30 Mar Adventures in the Adirondack Mountains
Upstate New York was never really on our radar prior to a couple of years ago, and it wasn’t until last year on our mega road trip that we finally had some time to dip our toes into exploring the region. We made our way to the Adirondack Mountain region to meet up with our friends Evan and Hilary from Pure Adirondacks for a weekend of camping, hiking and exploring the gorgeous scenery of the Adirondacks.
The Adirondack Park is the largest park in the United States—it was created in 1892 and has over 6 million acres of land. This means that the park is larger than the following national parks combined: Grand Canyon, Yellowstone, Glacier, Yosemite and Great Smoky Mountains. The region is a mix of public and private lands, and it contains over 3,000 lakes, 105 towns and villages and over 2,000 miles of marked hiking trails. There are 46 peaks over 4,000 feet high, which make up the famous 46 High Peaks.
We set up camp at a lakeside site in the Lake Eaton Campground. The site had space for two tents and plenty of trees perfect for a hammock or two. After we unpacked our belongings, we cooked dinner over the fire and enjoyed a relaxing evening at the campground.
The next morning we made our way to Owl’s Head Mountain near Long Lake for a hike and to check out the fire tower. The hike is just over 3 miles each way and the elevation of the summit is 2,812 feet. While it isn’t one of the 46 High Peaks, it’s a great lower elevation hike with fantastic views at the top.
We loved climbing the fire tower and stopping for a snack at the top, and when we got back to the car, we were definitely ready for our lunch of peanut butter and jelly sandwiches.
Before heading back to our campsite for the evening, we made our way to a nearby waterfall, Buttermilk Falls, but we didn’t stay for long as the skies decided to open up with some rain showers.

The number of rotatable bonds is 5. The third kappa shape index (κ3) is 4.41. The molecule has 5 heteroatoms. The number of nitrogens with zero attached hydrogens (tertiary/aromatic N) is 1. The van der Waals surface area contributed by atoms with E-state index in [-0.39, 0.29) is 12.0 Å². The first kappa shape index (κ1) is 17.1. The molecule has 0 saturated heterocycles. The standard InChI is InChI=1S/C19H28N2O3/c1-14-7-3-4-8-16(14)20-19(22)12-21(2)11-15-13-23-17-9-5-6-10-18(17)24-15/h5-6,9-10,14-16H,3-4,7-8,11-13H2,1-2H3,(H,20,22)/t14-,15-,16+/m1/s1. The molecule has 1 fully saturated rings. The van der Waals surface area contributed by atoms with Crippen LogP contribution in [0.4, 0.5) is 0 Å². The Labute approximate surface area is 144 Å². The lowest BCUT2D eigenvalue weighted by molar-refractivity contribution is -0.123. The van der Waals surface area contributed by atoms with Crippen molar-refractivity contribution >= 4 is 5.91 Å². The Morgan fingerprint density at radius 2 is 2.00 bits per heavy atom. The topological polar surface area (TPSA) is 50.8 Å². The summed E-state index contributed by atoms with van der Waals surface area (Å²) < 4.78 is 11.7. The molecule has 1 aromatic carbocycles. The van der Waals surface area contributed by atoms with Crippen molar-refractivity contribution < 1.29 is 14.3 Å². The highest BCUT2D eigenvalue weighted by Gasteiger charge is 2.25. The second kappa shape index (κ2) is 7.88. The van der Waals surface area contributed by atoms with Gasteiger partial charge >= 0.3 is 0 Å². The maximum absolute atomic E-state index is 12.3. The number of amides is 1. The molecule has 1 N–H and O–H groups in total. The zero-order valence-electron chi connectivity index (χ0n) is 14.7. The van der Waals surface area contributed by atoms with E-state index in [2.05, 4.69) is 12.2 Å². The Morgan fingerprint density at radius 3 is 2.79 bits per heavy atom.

To dodge a bit of the rain, we drove into the town of Long Lake and browsed around Hoss’s Country Corner and debated on whether or not we should eat out for dinner or brave the rain and cook dinner at the campsite.
We ended up buying some sauce at Hoss’s for grilling, so we decided that cooking our own meal for the evening was the way to go. As the rain continued to fall, we settled in under the tent for a dinner of chicken, corn and potatoes on the grills.
We wound up the radio to hear warnings about severe weather heading our way. It was looking like we were in for a night with temperatures dropping below freezing. Luckily, we had plenty of layers to pile on because we woke up the next morning with ice on our tent!
After a couple of chilly nights camping and a detour to Glens Falls for a Brew Bus tour, we spent the next couple of nights in Evan’s hometown, Lake Placid. Lake Placid is located inside the Adirondack Park and was home to the 1980 Winter Olympics.
One of our favorite adventures in the Lake Placid area was driving up the Whiteface Veterans Memorial Highway to check out the Observatory at the top. Whiteface Mountain is 4,867 feet high and there is a paved road that leads up to the summit. At the top you will find a restaurant, gift shop, stone castle, and both a stairway path and elevator that lead up to the weather station which provides gorgeous views overlooking the surrounding Adirondack Mountains.
While we were at the top of Whiteface, we had fun climbing around the rocks, taking funny photos by playing with perspective, listening to an impromptu choir performance by fellow visitors, and soaking up the never-ending views of rolling hills, mountains, lakes and rivers.
As the weekend came to a close, we weren’t quite ready to head out—we had a fantastic long weekend exploring the Adirondacks with some great friends. We already have plans to head back again this summer and can’t wait to do some more exploring.
With so much to offer, the Adirondack Park is definitely a region to visit if you want to explore some of the great wilderness in the United States!